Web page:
Growth Adaptation of gnd and sdhCB Escherichia coli Deletion Strains Diverges From a Similar Initial Perturbation of the Transcriptome

Douglas McCloskey, Sibei Xu, Troy E. Sandberg, Elizabeth Brunk, Ying Hefner, Richard Szubin, Adam M. Feist, Bernhard O. Palsson*

*Corresponding author for this work

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Adaptive laboratory evolution (ALE) has emerged as a new approach with which to pursue fundamental biological inquiries and, in particular, new insights into the systemic function of a gene product. Two E. coli knockout strains were constructed: one that blocked the Pentose Phosphate Pathway (gnd KO) and one that decoupled the TCA cycle from electron transport (sdhCDAB KO). Despite major perturbations in central metabolism, minimal growth rate changes were found in the two knockout strains. More surprisingly, many similarities were found in their initial transcriptomic states that could be traced to similarly perturbed metabolites despite the differences in the network location of the gene perturbations and concomitant re-routing of pathway fluxes around these perturbations. However, following ALE, distinct metabolomic and transcriptomic states were realized. These included divergent flux and gene expression profiles in the gnd and sdhCDAB KOs to overcome imbalances in NADPH production and nitrogen/sulfur assimilation, respectively, that were not obvious limitations of growth in the unevolved knockouts. Therefore, this work demonstrates that ALE provides a productive approach to reveal novel insights of gene function at a systems level that cannot be found by observing the fresh knockout alone.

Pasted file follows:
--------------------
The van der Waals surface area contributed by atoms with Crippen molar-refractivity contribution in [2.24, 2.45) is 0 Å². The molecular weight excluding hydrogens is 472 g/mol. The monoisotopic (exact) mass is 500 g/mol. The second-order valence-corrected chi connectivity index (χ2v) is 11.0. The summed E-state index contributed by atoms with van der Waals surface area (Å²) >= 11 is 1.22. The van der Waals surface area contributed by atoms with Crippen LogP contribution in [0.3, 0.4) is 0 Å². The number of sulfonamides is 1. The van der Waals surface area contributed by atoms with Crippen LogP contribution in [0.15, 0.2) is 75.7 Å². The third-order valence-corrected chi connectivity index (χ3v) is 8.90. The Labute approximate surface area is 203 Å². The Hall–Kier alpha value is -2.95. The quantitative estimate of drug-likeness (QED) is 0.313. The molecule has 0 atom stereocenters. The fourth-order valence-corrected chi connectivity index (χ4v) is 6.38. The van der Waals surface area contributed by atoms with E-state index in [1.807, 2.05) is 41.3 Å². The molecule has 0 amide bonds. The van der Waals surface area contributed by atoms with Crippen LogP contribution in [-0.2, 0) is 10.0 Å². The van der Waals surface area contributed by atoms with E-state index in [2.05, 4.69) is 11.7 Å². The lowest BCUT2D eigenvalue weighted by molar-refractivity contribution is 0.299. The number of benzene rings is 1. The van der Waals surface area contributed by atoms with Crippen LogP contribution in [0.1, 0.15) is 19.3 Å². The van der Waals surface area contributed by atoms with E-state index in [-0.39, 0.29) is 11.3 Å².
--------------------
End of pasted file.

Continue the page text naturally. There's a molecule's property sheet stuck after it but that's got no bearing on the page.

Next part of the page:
Original languageEnglish
Article number1793
JournalFrontiers in Microbiology
Number of pages16
Publication statusPublished - 2018

Bibliographical note

This is an open-access article distributed under the terms of the Creative Commons Attribution License (CC BY).


  • Adaptive laboratory evolution
  • sdhD gene knockouts
  • Systems biology
  • Casual mutations
  • gnd
  • sdhA
  • sdhB
  • sdhC

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